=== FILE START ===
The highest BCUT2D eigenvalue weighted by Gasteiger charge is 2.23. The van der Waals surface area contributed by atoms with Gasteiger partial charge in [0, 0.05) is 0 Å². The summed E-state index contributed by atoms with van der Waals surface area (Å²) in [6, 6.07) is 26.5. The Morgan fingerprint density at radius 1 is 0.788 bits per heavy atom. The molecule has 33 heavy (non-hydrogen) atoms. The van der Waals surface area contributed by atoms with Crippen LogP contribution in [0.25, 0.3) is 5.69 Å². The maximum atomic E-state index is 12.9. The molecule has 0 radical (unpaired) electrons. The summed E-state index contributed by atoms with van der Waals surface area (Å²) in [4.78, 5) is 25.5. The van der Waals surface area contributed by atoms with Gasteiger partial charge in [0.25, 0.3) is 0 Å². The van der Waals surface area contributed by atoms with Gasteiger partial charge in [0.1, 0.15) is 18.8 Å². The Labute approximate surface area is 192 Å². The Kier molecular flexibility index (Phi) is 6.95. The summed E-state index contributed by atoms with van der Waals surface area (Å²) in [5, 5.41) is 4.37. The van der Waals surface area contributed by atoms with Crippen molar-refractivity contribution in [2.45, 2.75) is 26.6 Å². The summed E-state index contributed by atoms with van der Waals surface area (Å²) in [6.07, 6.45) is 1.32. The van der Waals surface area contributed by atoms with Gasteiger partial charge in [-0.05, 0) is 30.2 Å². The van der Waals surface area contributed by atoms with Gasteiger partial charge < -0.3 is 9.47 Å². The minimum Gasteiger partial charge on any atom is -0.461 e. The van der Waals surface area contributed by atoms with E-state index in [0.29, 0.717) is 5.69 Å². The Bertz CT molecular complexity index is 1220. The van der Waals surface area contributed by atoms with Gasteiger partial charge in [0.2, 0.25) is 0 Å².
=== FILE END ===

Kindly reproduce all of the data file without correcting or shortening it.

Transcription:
The highest BCUT2D eigenvalue weighted by Gasteiger charge is 2.23. The van der Waals surface area contributed by atoms with Gasteiger partial charge in [0, 0.05) is 0 Å². The summed E-state index contributed by atoms with van der Waals surface area (Å²) in [6, 6.07) is 26.5. The Morgan fingerprint density at radius 1 is 0.788 bits per heavy atom. The molecule has 33 heavy (non-hydrogen) atoms. The van der Waals surface area contributed by atoms with Crippen LogP contribution in [0.25, 0.3) is 5.69 Å². The maximum atomic E-state index is 12.9. The molecule has 0 radical (unpaired) electrons. The summed E-state index contributed by atoms with van der Waals surface area (Å²) in [4.78, 5) is 25.5. The van der Waals surface area contributed by atoms with Gasteiger partial charge in [0.25, 0.3) is 0 Å². The van der Waals surface area contributed by atoms with Gasteiger partial charge in [0.1, 0.15) is 18.8 Å². The Labute approximate surface area is 192 Å². The Kier molecular flexibility index (Phi) is 6.95. The summed E-state index contributed by atoms with van der Waals surface area (Å²) in [5, 5.41) is 4.37. The van der Waals surface area contributed by atoms with Crippen molar-refractivity contribution in [2.45, 2.75) is 26.6 Å². The summed E-state index contributed by atoms with van der Waals surface area (Å²) in [6.07, 6.45) is 1.32. The van der Waals surface area contributed by atoms with Gasteiger partial charge in [-0.05, 0) is 30.2 Å². The van der Waals surface area contributed by atoms with Gasteiger partial charge < -0.3 is 9.47 Å². The minimum Gasteiger partial charge on any atom is -0.461 e. The van der Waals surface area contributed by atoms with E-state index in [0.29, 0.717) is 5.69 Å². The Bertz CT molecular complexity index is 1220. The van der Waals surface area contributed by atoms with Gasteiger partial charge in [0.2, 0.25) is 0 Å².